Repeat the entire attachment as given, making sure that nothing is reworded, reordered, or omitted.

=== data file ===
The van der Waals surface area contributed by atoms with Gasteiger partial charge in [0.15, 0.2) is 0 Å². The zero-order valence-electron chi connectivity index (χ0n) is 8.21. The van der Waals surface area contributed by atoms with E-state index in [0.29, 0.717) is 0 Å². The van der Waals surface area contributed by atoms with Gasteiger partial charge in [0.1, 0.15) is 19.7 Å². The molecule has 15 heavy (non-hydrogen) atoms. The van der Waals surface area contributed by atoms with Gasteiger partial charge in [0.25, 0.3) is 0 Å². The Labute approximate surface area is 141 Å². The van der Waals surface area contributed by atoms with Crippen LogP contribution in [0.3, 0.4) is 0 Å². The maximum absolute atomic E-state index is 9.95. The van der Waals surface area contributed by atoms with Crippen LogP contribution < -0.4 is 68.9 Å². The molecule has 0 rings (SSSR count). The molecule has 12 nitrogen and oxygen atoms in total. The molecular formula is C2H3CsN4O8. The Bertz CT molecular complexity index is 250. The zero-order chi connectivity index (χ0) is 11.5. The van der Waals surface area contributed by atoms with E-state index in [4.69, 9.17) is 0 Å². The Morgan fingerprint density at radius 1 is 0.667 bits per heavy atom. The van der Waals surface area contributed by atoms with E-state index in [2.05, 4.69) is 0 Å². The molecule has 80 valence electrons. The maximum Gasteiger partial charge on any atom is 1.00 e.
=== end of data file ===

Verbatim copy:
The van der Waals surface area contributed by atoms with Gasteiger partial charge in [0.15, 0.2) is 0 Å². The zero-order valence-electron chi connectivity index (χ0n) is 8.21. The van der Waals surface area contributed by atoms with E-state index in [0.29, 0.717) is 0 Å². The van der Waals surface area contributed by atoms with Gasteiger partial charge in [0.1, 0.15) is 19.7 Å². The molecule has 15 heavy (non-hydrogen) atoms. The van der Waals surface area contributed by atoms with Gasteiger partial charge in [0.25, 0.3) is 0 Å². The Labute approximate surface area is 141 Å². The van der Waals surface area contributed by atoms with Crippen LogP contribution in [0.3, 0.4) is 0 Å². The maximum absolute atomic E-state index is 9.95. The van der Waals surface area contributed by atoms with Crippen LogP contribution < -0.4 is 68.9 Å². The molecule has 0 rings (SSSR count). The molecule has 12 nitrogen and oxygen atoms in total. The molecular formula is C2H3CsN4O8. The Bertz CT molecular complexity index is 250. The zero-order chi connectivity index (χ0) is 11.5. The van der Waals surface area contributed by atoms with E-state index in [4.69, 9.17) is 0 Å². The Morgan fingerprint density at radius 1 is 0.667 bits per heavy atom. The van der Waals surface area contributed by atoms with E-state index in [2.05, 4.69) is 0 Å². The molecule has 80 valence electrons. The maximum Gasteiger partial charge on any atom is 1.00 e.